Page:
The First Amendment association theory sketched out in Kagan’s concurrence presents the most promising basis for invalidating extreme partisan gerrymanders. First, the association theory is supported by over 50 years of Supreme Court precedent, which has understood voting and attendant political activities to be a form of association protected by the First Amendment. Holding that extreme redistricting also violates the right of association would be a logical and reasonable extension of this precedent. Second, it best captures the injury inflicted by partisan gerrymandering. That includes systemic injury inflicted on a group of people through the dilution of their votes, as well as effects on the disfavored party and its supporters outside the electoral process. Third, the right of association provides an appropriately nuanced legal standard. Anderson and its progeny require that the burdens imposed by partisan gerrymandering be weighed against the state’s legitimate interest. This avoids the trap of arguing that a redistricting plan is constitutionally suspect if there is any evidence of partisan intent. That argument is a nonstarter. There is probably some partisan motivation underlying virtually every redistricting plan. That’s a bridge too far for this court.

For those who remain unpersuaded by these arguments for pressing the First Amendment association theory, here is one more: Kagan and the three other justices who joined her concurrence suggested it. They and only they have the opportunity to talk with their colleagues at conferences. We should take these justices at their word about what arguments are most likely to persuade one or more of their colleagues.

  1. Don’t reinvent the wheel

Over the years, lawyers and legal scholars have engaged in lots of hand-wringing over the legal standard that should govern partisan-gerrymandering claims. That’s understandable, given the significant risk that the Supreme Court will declare partisan gerrymandering to be a nonjusticiable political question due to the absence of judicially discoverable and manageable standards. Four justices would have taken partisan gerrymandering claims off the table back in 2004, in Vieth v. Jubelirer, an equal protection challenge to Pennsylvania’s congressional redistricting plan.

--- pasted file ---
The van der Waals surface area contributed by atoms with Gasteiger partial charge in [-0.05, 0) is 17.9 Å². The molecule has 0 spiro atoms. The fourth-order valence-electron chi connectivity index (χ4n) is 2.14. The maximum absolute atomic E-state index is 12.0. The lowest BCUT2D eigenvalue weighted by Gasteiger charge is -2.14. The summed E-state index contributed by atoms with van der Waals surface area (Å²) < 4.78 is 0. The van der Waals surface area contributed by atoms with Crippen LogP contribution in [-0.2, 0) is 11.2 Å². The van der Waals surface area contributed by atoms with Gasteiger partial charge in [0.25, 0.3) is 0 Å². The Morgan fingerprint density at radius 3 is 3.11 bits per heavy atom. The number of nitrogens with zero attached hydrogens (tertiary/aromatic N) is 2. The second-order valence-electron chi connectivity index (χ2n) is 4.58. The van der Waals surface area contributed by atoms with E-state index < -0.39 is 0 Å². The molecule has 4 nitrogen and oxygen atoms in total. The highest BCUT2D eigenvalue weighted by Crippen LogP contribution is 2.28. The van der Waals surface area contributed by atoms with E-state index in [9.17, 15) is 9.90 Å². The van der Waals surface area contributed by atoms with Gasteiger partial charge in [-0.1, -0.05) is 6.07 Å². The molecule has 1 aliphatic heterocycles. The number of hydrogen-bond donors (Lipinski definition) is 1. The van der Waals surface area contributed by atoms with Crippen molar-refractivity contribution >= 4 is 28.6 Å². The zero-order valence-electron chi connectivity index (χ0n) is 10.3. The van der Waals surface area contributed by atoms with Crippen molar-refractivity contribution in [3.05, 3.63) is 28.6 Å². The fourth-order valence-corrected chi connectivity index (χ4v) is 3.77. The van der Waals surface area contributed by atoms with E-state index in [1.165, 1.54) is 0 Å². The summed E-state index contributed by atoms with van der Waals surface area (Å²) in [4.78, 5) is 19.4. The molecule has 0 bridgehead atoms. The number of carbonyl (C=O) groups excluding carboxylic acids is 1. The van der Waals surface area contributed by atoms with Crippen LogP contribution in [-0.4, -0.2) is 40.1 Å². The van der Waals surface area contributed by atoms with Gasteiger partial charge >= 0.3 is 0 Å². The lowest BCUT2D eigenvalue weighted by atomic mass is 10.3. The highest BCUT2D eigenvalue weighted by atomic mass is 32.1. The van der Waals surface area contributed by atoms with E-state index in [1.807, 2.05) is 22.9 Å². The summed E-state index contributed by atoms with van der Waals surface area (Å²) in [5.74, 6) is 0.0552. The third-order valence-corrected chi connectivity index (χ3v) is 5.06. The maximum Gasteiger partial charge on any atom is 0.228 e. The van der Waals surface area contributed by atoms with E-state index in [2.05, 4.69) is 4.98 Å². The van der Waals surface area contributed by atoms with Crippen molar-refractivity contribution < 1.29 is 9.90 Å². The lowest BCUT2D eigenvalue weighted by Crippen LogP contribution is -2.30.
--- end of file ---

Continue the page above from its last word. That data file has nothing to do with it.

As Kennedy suggested in his Vieth concurrence, the First Amendment right of association provides a constitutional standard that is both discoverable and manageable. Anderson and its progeny prescribe a balancing test, under which courts should first consider the “character and magnitude” of the burden on associational and voting rights. Next, it should consider the “precise interests” advanced by the state for the burden imposed, including not only their “legitimacy and strength” but the extent to which it is “necessary” to burden the rights of voters, candidates and parties. While emphasizing that there is no “litmus-paper test” and that “hard judgments” are necessary, the court said that “the State’s important regulatory interests are generally sufficient to justify reasonable, nondiscriminatory restrictions.” Under Anderson, courts should consider not only the magnitude of the injury, but also its character – and in particular, whether it discriminates against a particular group.

Courts have applied the Anderson balancing standard to a wide variety of election law cases over the years, including ones involving ballot access, write-in voting and primary systems. More recently, a majority of justices applied this standard in Crawford v. Marion County Election Board, an unsuccessful 2008 challenge to Indiana’s voter ID law. Since then, lower courts have applied this balancing standard to various burdens on participation, including limits on early voting and the counting of provisional ballots. Courts have upheld some of these practices and invalidated others. But the standard has proven manageable, allowing courts to carefully review the evidence regarding both the burdens imposed by the law and the state’s legitimate justifications.

Such a standard is no less manageable in the context of partisan gerrymandering. To be sure, it is no bright-line rule. The reality is that partisan gerrymandering necessarily involves complicated questions about the effects of a redistricting plan on individual voters, parties and the system as a whole. Courts must also carefully consider the state’s legitimate reasons for drawing a plan that may have some discriminatory effects on the nondominant party – such as geographic features, preservation of communities and adherence to local government boundaries. To quote Anderson, there is no “litmus-paper test” that will distinguish extreme partisan gerrymanders from run-of-the-mill plans. Courts will have to consider a multitude of factors and exercise judgment, as they so often do in constitutional litigation.

That’s what the district court opinions in both the Wisconsin and Maryland cases try to do, although there are problems in how both courts characterize the First Amendment standard. The North Carolina opinion throws several First Amendment arguments up against the wall – viewpoint discrimination, speaker discrimination, retaliation and political association – evidently hoping that one of them will stick. It winds up adopting a three-part standard, cobbled together from these various lines of precedent, requiring plaintiffs to demonstrate (1) intent to burden supporters of the disfavored party, (2) an actual burden on their speech and association, and (3) a causal relation between the two. Although this captures the factors that courts should generally consider, the court would have been better off sticking with the balancing test prescribed by Anderson and its progeny.